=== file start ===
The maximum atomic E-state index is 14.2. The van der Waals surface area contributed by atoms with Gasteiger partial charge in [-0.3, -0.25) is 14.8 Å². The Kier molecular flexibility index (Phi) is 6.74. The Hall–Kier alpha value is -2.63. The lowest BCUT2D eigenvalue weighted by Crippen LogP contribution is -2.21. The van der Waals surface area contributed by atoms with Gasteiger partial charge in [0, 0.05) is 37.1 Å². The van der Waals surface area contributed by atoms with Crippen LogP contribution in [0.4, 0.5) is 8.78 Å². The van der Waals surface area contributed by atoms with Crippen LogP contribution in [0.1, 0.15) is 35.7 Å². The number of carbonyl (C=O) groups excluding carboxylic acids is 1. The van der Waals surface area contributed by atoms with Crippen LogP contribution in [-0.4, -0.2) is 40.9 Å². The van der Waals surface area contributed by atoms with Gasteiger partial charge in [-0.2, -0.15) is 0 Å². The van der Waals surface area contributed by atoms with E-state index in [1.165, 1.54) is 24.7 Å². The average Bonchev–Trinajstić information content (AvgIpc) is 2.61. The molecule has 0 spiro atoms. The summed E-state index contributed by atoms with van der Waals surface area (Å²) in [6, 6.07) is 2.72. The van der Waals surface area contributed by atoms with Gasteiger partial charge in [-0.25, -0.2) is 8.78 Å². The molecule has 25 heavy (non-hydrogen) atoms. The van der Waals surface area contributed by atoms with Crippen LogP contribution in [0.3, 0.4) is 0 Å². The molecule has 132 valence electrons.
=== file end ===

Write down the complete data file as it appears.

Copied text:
The maximum atomic E-state index is 14.2. The van der Waals surface area contributed by atoms with Gasteiger partial charge in [-0.3, -0.25) is 14.8 Å². The Kier molecular flexibility index (Phi) is 6.74. The Hall–Kier alpha value is -2.63. The lowest BCUT2D eigenvalue weighted by Crippen LogP contribution is -2.21. The van der Waals surface area contributed by atoms with Gasteiger partial charge in [0, 0.05) is 37.1 Å². The van der Waals surface area contributed by atoms with Crippen LogP contribution in [0.4, 0.5) is 8.78 Å². The van der Waals surface area contributed by atoms with Crippen LogP contribution in [0.1, 0.15) is 35.7 Å². The number of carbonyl (C=O) groups excluding carboxylic acids is 1. The van der Waals surface area contributed by atoms with Crippen LogP contribution in [-0.4, -0.2) is 40.9 Å². The van der Waals surface area contributed by atoms with Gasteiger partial charge in [-0.2, -0.15) is 0 Å². The van der Waals surface area contributed by atoms with E-state index in [1.165, 1.54) is 24.7 Å². The average Bonchev–Trinajstić information content (AvgIpc) is 2.61. The molecule has 0 spiro atoms. The summed E-state index contributed by atoms with van der Waals surface area (Å²) in [6, 6.07) is 2.72. The van der Waals surface area contributed by atoms with Gasteiger partial charge in [-0.25, -0.2) is 8.78 Å². The molecule has 25 heavy (non-hydrogen) atoms. The van der Waals surface area contributed by atoms with Crippen LogP contribution in [0.3, 0.4) is 0 Å². The molecule has 132 valence electrons.